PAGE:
Recent deportees from the US socialise in Battambang province.
Recent deportees from the US socialise in Battambang province. Tang Chhin Sothy/AFP

Ministry of Foreign Affairs targeted by US visa ban, in retaliation for government's deportee stance

The United States yesterday banned business and tourist visas for Cambodian Foreign Ministry officials and their families in response to the Kingdom’s refusal to accept “inhumane” deportations of Cambodian citizens convicted of felonies in the US.

The visa restrictions come as tensions with the US have reached a fever pitch following the arrest of opposition leader Kem Sokha and accusations the US was involved in a plot to topple the government.

The sanctions coincided with the US Embassy issuing a travel alert urging American citizens to “exercise caution”, saying Kem Sokha’s arrest, the expulsion of American NGO the National Democratic Institute and “anti-American rhetoric by officials” could “raise the overall tensions in the country”.

However, US State Department officials yesterday said the visa ban was “solely related to the Cambodia’s refusal to allow repatriation of their criminal deportees”.

According to State Department Bureau of Consular Affairs spokesman Kevin Brosnahan,the US yesterday discontinued B1 and B2 visas, which are for temporary visits for business or pleasure, for “Ministry of Foreign Affairs employees, with the rank of Director General and above, and their families, with limited exceptions”.

The B visa also applies to Cambodians seeking medical treatment in the US, and the ban affects the minister, secretaries and undersecretaries of state, and cabinet advisers.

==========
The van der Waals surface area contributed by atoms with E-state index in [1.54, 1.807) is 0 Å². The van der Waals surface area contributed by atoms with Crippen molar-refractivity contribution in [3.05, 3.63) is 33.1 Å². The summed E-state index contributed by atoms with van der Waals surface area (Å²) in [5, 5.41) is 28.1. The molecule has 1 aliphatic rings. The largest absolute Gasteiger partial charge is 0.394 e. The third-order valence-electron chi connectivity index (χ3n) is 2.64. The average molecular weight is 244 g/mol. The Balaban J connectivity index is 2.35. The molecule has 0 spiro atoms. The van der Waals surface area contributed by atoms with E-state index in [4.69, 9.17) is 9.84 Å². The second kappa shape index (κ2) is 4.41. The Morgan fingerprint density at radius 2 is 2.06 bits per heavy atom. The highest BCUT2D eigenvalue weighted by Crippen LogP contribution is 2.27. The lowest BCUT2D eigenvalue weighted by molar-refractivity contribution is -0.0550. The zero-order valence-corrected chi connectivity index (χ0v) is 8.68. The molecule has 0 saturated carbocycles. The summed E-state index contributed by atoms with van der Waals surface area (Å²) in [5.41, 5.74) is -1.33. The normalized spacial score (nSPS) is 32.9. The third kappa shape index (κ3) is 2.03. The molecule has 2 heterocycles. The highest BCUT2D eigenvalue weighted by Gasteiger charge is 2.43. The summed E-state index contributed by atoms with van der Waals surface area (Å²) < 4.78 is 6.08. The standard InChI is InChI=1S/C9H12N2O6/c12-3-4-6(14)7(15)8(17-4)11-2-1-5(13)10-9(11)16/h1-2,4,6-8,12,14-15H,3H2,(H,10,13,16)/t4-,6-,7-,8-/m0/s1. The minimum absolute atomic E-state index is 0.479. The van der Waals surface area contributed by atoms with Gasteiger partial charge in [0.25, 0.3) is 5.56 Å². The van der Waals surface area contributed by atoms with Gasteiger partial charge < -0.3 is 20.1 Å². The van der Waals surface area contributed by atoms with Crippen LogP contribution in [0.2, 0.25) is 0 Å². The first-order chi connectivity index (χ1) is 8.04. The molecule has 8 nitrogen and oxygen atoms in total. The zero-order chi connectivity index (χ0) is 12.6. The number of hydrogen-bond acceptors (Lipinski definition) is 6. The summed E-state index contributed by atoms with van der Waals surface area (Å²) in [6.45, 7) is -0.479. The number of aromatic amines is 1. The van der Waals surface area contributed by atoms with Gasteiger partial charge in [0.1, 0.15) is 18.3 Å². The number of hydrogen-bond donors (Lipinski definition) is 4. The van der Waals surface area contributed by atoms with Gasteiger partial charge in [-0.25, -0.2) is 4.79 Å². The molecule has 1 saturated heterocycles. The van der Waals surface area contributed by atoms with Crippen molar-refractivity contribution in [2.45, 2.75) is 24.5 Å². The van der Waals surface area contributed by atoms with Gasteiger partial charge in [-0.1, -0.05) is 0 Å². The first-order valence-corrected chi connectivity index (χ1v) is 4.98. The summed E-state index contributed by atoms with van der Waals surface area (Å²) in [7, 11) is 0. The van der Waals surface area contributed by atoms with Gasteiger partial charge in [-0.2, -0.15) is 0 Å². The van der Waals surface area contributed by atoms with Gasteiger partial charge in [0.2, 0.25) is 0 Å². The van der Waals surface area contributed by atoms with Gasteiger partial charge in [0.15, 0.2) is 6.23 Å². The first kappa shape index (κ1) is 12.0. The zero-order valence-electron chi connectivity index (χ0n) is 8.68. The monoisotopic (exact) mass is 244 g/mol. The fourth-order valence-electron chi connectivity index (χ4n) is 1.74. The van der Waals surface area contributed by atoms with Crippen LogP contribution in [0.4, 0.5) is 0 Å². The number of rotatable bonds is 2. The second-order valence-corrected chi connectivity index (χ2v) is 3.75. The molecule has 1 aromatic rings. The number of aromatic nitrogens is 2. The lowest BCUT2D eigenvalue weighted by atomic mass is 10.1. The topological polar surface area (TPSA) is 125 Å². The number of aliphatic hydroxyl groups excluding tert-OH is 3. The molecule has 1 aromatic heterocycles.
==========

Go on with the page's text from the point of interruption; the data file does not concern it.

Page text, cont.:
Last October, the Kingdom temporarily stopped issuing travel documents to receive Cambodian nationals whom the US wanted to deport.

Since 2002, 566 Cambodians residing in the US have been deported due to felony convictions under a memorandum of understanding that critics say tears families apart. Many deportees were born in Thai refugee camps after their parents fled the Khmer Rouge; some cannot speak Khmer and have no family left in Cambodia.

Brosnahan said that under US law, “when a country denies or unreasonably delays accepting one of its nationals”, the State Department is empowered to “discontinue issuance of any or all visas”. “Cambodia has repeatedly failed to issue travel documents for individuals under final order of removal. We believe that this step is therefore required at this time with the hope Cambodia will cooperate on removals,” he said.

He added that the visa restrictions will be lifted once the State Department is notified that Cambodia will accept the return of its nationals.

The Foreign Ministry said in a statement that it “regrets” the move, and “anticipates” the US will “reconsider” to “promote friendly relations”.

The suspension, they said, was to address humanitarian concerns and did not mean the MoU would be terminated.

Bill Herod, founder of the Returnee Integration Support Centre (RISC), said he hoped the government wouldn’t budge until a more humane solution had been reached.

“If an individual was born in a Thai camp, committed a minor, non-violent crime as a teenager, and has been crime-free for years and is now employed and raising a family, the two governments could agree that the compassionate and humanitarian aspects of such a case argue against deportation,” he said.

But Future Forum founder Ou Virak was not so optimistic, saying the restrictions would frustrate officials. “I think Cambodia will cave,” he said. “This is really sad, though,” he added, saying the US had imposed sanctions for “the wrong reasons”, undermining their credibility on human rights and democracy.